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Waist Deep /

Rated: R

Starring: Tyrese Gibson, Meagan Good, Larenz Tate, The Game, H. Hunter Hall

Directed by: Vondie Curtis Hall

Produced by: Ted Field, Russell Simmons, Tony Brown, Preston L. Holmes, Joe Rosenberg, Michael Weber

Written by: Vondie Curtis Hall, Darin Scott

Distributor: Rogue Pictures (Focus)


H. Hunter Hall and Tyrese Gibson in Rogue Pictures' Waist Deep
Tyrese Gibson and Meagan Good in Rogue Pictures' Waist Deep
The Game in Rogue Pictures' Waist Deep

“Man, you guys are like the new modern-day Bonnie and Clyde! Can I get your autograph?”

     Usually, movies that are able to easily summate themselves in a single trailer-tagline turn out to be overbearing, straightforward, and preposterous. In Waist Deep’s case, all three of these adjectives may be accurate descriptions of its content, but neither its ridiculousness nor its conventionality prevents it from providing a solid entertainment experience. The storyline represents exactly what the quotation describes: a heist-film with twists. Music-turned-film-star Tyrese Gibson plays protagonist O2, an ex-con with two strikes against him. Shortly after being released from prison, his son is kidnapped and put up for ransom by a thug who believes that O2 owes him money. However, seeing as coincidence is required to get the plot off to a start, the incident just so happens to occur while he just so happens to be carrying a gun that his co-worker failed to pick up when late for work. The audience understands that O2 was only carrying it with him so that he could take it back, but he knows that his parole officer wouldn’t likely buy the story. As a result of such, O2 cannot go to the police for the $100,000 ransom that he is accused of owing. How must he handle it? Why, a series of safety-deposit-box robberies, of course! And his partner in crime? The sultry street-peddler he runs into as the incident takes place (played by Meagan Good)! As one might expect, the plot soon collapses into a madhouse of wild events.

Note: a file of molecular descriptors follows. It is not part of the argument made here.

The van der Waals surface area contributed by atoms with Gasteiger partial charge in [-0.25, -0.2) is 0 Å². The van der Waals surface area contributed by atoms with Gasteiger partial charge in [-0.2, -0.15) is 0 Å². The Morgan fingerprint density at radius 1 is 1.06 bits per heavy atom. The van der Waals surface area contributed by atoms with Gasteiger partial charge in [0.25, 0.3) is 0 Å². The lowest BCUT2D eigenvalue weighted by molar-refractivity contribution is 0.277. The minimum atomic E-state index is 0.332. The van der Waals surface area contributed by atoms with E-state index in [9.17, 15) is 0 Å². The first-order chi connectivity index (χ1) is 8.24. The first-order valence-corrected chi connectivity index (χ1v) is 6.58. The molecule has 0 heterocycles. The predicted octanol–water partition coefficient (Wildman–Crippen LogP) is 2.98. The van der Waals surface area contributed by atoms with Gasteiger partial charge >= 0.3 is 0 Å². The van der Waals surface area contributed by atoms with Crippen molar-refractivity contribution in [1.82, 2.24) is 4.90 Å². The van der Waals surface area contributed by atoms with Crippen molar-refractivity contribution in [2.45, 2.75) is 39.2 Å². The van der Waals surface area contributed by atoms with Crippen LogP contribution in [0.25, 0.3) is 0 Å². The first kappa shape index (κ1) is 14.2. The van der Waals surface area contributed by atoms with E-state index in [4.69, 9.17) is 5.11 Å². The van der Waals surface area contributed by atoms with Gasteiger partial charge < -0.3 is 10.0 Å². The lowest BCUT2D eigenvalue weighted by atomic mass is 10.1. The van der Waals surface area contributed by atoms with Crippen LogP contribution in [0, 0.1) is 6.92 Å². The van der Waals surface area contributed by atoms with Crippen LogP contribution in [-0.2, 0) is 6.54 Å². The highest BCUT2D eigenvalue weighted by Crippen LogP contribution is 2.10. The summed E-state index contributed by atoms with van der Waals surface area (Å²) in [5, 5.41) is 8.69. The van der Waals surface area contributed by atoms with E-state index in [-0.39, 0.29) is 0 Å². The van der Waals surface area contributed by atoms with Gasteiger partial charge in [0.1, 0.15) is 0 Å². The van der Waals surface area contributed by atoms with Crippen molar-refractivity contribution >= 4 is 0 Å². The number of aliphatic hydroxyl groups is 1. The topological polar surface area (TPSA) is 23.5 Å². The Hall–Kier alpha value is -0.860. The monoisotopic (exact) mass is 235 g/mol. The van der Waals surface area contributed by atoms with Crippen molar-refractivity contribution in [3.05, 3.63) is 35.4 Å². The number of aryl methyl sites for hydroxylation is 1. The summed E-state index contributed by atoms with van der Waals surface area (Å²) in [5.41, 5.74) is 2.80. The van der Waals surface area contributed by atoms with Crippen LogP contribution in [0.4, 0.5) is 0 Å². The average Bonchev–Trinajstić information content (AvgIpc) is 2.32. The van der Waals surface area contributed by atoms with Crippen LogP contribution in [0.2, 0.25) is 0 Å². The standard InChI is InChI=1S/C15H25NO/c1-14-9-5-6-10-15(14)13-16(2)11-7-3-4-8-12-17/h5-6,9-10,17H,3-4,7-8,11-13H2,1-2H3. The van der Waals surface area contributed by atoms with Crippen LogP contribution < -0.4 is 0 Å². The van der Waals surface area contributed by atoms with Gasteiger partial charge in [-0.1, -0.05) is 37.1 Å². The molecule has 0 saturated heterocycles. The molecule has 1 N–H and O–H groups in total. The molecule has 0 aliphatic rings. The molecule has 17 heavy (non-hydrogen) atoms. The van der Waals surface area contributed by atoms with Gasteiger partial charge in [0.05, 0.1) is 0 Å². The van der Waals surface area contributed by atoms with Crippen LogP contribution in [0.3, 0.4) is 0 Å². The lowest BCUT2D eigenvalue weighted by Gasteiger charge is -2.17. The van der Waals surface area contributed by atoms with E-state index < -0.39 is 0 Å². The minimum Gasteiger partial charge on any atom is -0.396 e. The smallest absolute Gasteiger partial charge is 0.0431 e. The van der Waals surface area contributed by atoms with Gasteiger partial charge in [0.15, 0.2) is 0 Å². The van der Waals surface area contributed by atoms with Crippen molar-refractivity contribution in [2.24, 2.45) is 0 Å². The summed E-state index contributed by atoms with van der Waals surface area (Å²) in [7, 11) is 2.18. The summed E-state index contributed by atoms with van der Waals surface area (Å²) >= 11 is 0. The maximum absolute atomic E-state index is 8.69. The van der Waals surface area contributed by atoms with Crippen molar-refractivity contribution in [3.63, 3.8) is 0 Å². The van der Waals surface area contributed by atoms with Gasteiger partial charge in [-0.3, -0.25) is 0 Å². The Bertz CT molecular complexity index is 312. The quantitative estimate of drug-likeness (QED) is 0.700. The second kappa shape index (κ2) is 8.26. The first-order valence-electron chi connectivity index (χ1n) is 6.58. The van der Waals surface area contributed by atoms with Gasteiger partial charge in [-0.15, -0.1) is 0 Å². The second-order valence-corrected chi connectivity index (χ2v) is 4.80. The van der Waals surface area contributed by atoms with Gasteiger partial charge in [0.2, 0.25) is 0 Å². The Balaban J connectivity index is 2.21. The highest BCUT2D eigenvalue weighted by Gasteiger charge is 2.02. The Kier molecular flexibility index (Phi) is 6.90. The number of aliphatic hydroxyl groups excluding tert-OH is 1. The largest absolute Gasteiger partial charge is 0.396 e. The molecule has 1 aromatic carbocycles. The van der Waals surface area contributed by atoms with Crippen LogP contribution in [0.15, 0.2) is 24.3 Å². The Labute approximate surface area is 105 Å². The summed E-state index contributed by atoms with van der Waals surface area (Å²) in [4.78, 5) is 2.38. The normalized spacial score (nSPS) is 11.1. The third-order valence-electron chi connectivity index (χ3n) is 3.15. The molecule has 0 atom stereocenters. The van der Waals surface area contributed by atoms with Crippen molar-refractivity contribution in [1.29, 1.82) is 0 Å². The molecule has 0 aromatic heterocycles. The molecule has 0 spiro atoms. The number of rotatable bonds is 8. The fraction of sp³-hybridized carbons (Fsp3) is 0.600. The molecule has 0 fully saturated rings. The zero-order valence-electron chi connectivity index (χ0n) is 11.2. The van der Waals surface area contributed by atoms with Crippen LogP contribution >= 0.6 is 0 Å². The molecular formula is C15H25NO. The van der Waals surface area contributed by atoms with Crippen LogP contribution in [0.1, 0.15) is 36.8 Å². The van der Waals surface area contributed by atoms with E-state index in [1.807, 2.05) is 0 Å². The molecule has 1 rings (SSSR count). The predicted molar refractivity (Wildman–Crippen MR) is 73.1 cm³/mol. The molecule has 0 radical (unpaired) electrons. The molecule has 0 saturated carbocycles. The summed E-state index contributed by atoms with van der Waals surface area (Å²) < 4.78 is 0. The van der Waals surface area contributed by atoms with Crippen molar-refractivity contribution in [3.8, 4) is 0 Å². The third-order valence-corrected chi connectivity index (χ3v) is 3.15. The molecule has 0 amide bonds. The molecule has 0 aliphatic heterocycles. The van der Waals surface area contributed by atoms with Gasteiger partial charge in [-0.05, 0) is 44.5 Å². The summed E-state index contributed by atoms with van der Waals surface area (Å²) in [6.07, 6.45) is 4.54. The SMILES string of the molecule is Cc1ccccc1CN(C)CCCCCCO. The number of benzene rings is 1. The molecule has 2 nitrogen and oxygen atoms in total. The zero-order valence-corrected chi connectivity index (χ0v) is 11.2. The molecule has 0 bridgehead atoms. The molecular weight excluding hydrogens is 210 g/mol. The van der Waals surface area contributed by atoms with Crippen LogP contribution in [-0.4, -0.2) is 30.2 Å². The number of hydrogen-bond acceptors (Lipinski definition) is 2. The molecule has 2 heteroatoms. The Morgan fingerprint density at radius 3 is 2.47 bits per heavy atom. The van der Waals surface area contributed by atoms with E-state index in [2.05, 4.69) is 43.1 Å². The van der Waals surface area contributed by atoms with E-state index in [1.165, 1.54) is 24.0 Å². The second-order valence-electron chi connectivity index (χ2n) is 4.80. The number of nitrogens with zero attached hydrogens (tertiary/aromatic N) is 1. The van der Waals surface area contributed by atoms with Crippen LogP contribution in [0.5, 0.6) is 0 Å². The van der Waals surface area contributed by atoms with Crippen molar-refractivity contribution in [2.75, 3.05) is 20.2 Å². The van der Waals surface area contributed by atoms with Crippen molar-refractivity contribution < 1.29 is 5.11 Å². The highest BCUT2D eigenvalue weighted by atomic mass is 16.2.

Okay, yeah, the premise behind Waist Deep is absolutely bonkers. But it isn’t the lame, cash-money, contemporary blaxploitation movie that one might assume it to be. Because Gibson and co-star Good are so believable in their roles, the film becomes entirely enthralling. Viewers will be able to forget the outrageousness of the plot as they quickly become captivated in the lead performances. Gibson’s work is intense beyond all description, tapping into the painful dilemma that his character faces to such a strong degree that his performance is thankfully able to overpower the flashy, close-up-ridden style of director Vondie Curtis Hall (yep, the same guy who brought us the disasterpiece that was Mariah Carey’s Glitter). Good, who beforehand was never quite able to overcome merely functioning as cheap eye-candy in a long-stretch of brain-dead roles, is scene-stealing here as she takes to the old-fashioned role of the protagonist’s sexy side-kick. Waist Deep may have been a creatively-devoid bust had it not been for its terrific acting, which allows it to seem more pleasantly old-fashioned than stale and tired.

     The movie certainly has its problems—Hall’s direction is often rather inane and the sappy conclusion to the riveting rest of the film made me feel more angry than rewarded as I left the theatre—but it is, for the most part, a thoroughly captivating thriller. As I think back on similar films released this year, I can’t help but compare the film to the conventional Michael Douglas vehicle, The Sentinel. Both pictures’ stories tread rather familiar territory, but instead of carrying a dry execution and average acting, Waist Deep works with its assets well and utilizes them to mold both an entertaining and intense diversion. It’s certainly worth the price of admission.

-Danny, Bucket Reviews (7.15.2006)

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